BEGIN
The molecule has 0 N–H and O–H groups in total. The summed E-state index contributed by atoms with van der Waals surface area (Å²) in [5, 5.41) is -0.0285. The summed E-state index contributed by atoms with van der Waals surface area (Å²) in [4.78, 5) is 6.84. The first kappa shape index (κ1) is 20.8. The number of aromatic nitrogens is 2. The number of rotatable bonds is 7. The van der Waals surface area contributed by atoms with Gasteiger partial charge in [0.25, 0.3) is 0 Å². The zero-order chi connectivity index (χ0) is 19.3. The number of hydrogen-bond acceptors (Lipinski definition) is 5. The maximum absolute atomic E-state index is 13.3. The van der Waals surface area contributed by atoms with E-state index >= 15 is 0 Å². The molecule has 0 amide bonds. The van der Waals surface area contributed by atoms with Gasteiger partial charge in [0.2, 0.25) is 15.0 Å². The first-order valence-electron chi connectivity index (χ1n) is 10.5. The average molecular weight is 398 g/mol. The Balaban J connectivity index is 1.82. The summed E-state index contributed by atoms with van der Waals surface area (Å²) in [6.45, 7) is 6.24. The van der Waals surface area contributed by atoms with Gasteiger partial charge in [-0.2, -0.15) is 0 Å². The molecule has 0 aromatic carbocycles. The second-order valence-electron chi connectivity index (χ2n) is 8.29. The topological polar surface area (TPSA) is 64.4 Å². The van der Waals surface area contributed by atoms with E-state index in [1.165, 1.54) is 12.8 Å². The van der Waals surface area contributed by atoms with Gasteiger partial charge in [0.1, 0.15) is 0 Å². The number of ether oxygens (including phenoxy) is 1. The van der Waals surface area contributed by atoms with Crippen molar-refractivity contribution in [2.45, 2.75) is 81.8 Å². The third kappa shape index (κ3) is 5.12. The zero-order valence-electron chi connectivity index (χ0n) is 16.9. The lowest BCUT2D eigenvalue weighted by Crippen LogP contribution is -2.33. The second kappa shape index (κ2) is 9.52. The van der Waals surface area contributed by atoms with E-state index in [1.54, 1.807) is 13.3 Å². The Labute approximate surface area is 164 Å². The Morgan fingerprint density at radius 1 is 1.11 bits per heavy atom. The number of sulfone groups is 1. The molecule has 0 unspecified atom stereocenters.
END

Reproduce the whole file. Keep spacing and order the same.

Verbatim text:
The molecule has 0 N–H and O–H groups in total. The summed E-state index contributed by atoms with van der Waals surface area (Å²) in [5, 5.41) is -0.0285. The summed E-state index contributed by atoms with van der Waals surface area (Å²) in [4.78, 5) is 6.84. The first kappa shape index (κ1) is 20.8. The number of aromatic nitrogens is 2. The number of rotatable bonds is 7. The van der Waals surface area contributed by atoms with Gasteiger partial charge in [0.25, 0.3) is 0 Å². The zero-order chi connectivity index (χ0) is 19.3. The number of hydrogen-bond acceptors (Lipinski definition) is 5. The maximum absolute atomic E-state index is 13.3. The van der Waals surface area contributed by atoms with E-state index >= 15 is 0 Å². The molecule has 0 amide bonds. The van der Waals surface area contributed by atoms with Gasteiger partial charge in [0.2, 0.25) is 15.0 Å². The first-order valence-electron chi connectivity index (χ1n) is 10.5. The average molecular weight is 398 g/mol. The Balaban J connectivity index is 1.82. The summed E-state index contributed by atoms with van der Waals surface area (Å²) in [6.45, 7) is 6.24. The van der Waals surface area contributed by atoms with Gasteiger partial charge in [-0.2, -0.15) is 0 Å². The molecule has 0 aromatic carbocycles. The second-order valence-electron chi connectivity index (χ2n) is 8.29. The topological polar surface area (TPSA) is 64.4 Å². The van der Waals surface area contributed by atoms with E-state index in [1.165, 1.54) is 12.8 Å². The van der Waals surface area contributed by atoms with Gasteiger partial charge in [0.1, 0.15) is 0 Å². The number of ether oxygens (including phenoxy) is 1. The van der Waals surface area contributed by atoms with Crippen molar-refractivity contribution in [2.45, 2.75) is 81.8 Å². The third kappa shape index (κ3) is 5.12. The zero-order valence-electron chi connectivity index (χ0n) is 16.9. The lowest BCUT2D eigenvalue weighted by Crippen LogP contribution is -2.33. The second kappa shape index (κ2) is 9.52. The van der Waals surface area contributed by atoms with E-state index in [1.54, 1.807) is 13.3 Å². The Labute approximate surface area is 164 Å². The Morgan fingerprint density at radius 1 is 1.11 bits per heavy atom. The number of sulfone groups is 1. The molecule has 0 unspecified atom stereocenters.